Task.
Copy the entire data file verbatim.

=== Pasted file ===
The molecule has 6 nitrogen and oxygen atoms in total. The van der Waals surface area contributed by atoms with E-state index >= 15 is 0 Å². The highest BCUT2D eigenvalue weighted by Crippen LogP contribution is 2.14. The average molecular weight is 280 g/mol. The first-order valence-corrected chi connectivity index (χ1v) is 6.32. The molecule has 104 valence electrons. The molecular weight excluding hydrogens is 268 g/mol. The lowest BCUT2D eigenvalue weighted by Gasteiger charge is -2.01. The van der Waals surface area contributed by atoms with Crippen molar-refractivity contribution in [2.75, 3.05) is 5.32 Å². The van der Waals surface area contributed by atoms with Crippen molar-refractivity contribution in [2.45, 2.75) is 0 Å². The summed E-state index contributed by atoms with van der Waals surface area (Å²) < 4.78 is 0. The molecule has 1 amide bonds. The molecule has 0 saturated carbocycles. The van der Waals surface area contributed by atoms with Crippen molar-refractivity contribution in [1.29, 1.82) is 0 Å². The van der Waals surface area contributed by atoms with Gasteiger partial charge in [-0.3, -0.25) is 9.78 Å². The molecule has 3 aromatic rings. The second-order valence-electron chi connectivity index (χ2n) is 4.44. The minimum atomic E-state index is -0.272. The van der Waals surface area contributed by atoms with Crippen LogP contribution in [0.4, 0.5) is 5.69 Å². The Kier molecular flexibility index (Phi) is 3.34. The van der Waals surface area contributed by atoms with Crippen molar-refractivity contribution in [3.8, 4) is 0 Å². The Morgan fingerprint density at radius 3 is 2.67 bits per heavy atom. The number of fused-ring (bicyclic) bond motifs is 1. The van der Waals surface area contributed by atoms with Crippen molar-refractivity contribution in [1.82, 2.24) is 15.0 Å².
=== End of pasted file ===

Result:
The molecule has 6 nitrogen and oxygen atoms in total. The van der Waals surface area contributed by atoms with E-state index >= 15 is 0 Å². The highest BCUT2D eigenvalue weighted by Crippen LogP contribution is 2.14. The average molecular weight is 280 g/mol. The first-order valence-corrected chi connectivity index (χ1v) is 6.32. The molecule has 104 valence electrons. The molecular weight excluding hydrogens is 268 g/mol. The lowest BCUT2D eigenvalue weighted by Gasteiger charge is -2.01. The van der Waals surface area contributed by atoms with Crippen molar-refractivity contribution in [2.75, 3.05) is 5.32 Å². The van der Waals surface area contributed by atoms with Crippen molar-refractivity contribution in [2.45, 2.75) is 0 Å². The summed E-state index contributed by atoms with van der Waals surface area (Å²) < 4.78 is 0. The molecule has 1 amide bonds. The molecule has 0 saturated carbocycles. The van der Waals surface area contributed by atoms with Crippen molar-refractivity contribution in [1.29, 1.82) is 0 Å². The van der Waals surface area contributed by atoms with Gasteiger partial charge in [-0.3, -0.25) is 9.78 Å². The molecule has 3 aromatic rings. The second-order valence-electron chi connectivity index (χ2n) is 4.44. The minimum atomic E-state index is -0.272. The van der Waals surface area contributed by atoms with Crippen LogP contribution in [0.4, 0.5) is 5.69 Å². The Kier molecular flexibility index (Phi) is 3.34. The van der Waals surface area contributed by atoms with Crippen molar-refractivity contribution in [3.8, 4) is 0 Å². The Morgan fingerprint density at radius 3 is 2.67 bits per heavy atom. The number of fused-ring (bicyclic) bond motifs is 1. The van der Waals surface area contributed by atoms with Crippen molar-refractivity contribution in [1.82, 2.24) is 15.0 Å².